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CA-2002-19 Buffer Overflow in Multiple DNS Resolver Libraries
release date: June 28, 2002
Last revised: --
revision history can be found at the end of this file.
using vulnerable implementations of the Domain Name
System (DNS) resolver libraries, which include, but are not limited
Software Consortium (ISC) Berkeley Internet Name Domain
(BIND) DNS resolver library (libbind)
Software Distribution (BSD) DNS resolver library (libc)
overflow vulnerability exists in multiple implementations of
DNS resolver libraries. Operating systems and applications that
utilize vulnerable DNS resolver libraries may be affected. A remote
attacker who is able to send malicious DNS responses could potentially
exploit this vulnerability to execute arbitrary code or cause a denial
of service on a vulnerable system.
protocol provides name, address, and other information about
Internet Protocol (IP) networks and devices. To access DNS
information, a network application uses the resolver to perform DNS
queries on its behalf. Resolver functionality is commonly implemented
in libraries that are included with operating systems.
implementations of DNS resolver libraries contain a remotely
exploitable buffer overflow vulnerability in the way the resolver
handles DNS responses. Both BSD (libc) and ISC (libbind) resolver
libraries share a common code base and are vulnerable to this problem;
any DNS resolver implementation that derives code from either of these
libraries may also be vulnerable. Network applications that makes use
of vulnerable resolver libraries are likely to be affected, therefore
this problem is not limited to DNS or BIND servers.
Note VU#803539 lists the vendors that have been
contacted about this vulnerability:
is not the same as the Sendmail issue discussed in
Vulnerability Note VU#814627:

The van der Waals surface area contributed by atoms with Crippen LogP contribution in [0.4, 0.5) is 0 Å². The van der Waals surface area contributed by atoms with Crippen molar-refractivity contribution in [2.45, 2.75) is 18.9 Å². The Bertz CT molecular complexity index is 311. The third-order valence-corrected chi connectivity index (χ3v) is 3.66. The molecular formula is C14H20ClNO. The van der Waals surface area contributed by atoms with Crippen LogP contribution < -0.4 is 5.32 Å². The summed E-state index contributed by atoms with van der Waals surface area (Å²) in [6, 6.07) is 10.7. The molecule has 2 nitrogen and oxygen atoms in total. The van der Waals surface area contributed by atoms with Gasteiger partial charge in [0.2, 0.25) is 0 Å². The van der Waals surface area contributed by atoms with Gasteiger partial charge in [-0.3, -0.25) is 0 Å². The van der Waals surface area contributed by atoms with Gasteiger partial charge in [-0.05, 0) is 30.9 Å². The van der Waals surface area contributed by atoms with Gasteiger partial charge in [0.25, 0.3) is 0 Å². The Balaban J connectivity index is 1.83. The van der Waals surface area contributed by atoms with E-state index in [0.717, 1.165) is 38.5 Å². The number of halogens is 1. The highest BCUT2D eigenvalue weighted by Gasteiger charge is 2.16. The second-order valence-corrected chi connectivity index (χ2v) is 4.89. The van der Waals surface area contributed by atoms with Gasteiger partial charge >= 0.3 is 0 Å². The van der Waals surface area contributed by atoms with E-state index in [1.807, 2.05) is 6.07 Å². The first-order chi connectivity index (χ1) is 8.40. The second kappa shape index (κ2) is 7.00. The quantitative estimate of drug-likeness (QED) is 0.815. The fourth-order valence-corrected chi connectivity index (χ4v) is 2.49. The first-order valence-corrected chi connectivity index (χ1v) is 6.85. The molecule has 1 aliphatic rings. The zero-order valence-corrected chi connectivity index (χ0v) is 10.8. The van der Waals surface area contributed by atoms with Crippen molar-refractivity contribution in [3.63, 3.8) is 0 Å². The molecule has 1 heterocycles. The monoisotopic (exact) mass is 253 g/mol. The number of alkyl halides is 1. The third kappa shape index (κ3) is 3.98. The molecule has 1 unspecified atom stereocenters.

who is able to send malicious DNS responses could remotely
exploit this vulnerability to execute arbitrary code or cause a denial
of service on vulnerable systems. Any code executed by the attacker
would run with the privileges of the process that calls the vulnerable
an attacker could cause one of the victim's network services
to make a DNS request to a DNS server under the attacker's control.
This would permit the attacker to remotely exploit this vulnerability.
to a corrected version of the DNS resolver libraries
DNS resolver libraries can be used by multiple
applications on most systems. It may be necessary to upgrade or
apply multiple patches and then recompile statically linked
that are statically linked must be recompiled using
patched resolver libraries. Applications that are dynamically
linked do not need to be recompiled; however, running services need
to be restarted in order to use the patched resolver libraries.
administrators should consider the following process when
addressing this issue:
or obtain updated resolver libraries.
any dynamically linked services that make use of the
any statically linked applications using the patched or
updated resolver libraries.
local caching DNS server
a local caching DNS server that reconstructs DNS responses
will prevent malicious responses from reaching systems using
vulnerable DNS resolver libraries. For example, BIND 9 reconstructs
responses in this way, with the exception of forwarded dynamic DNS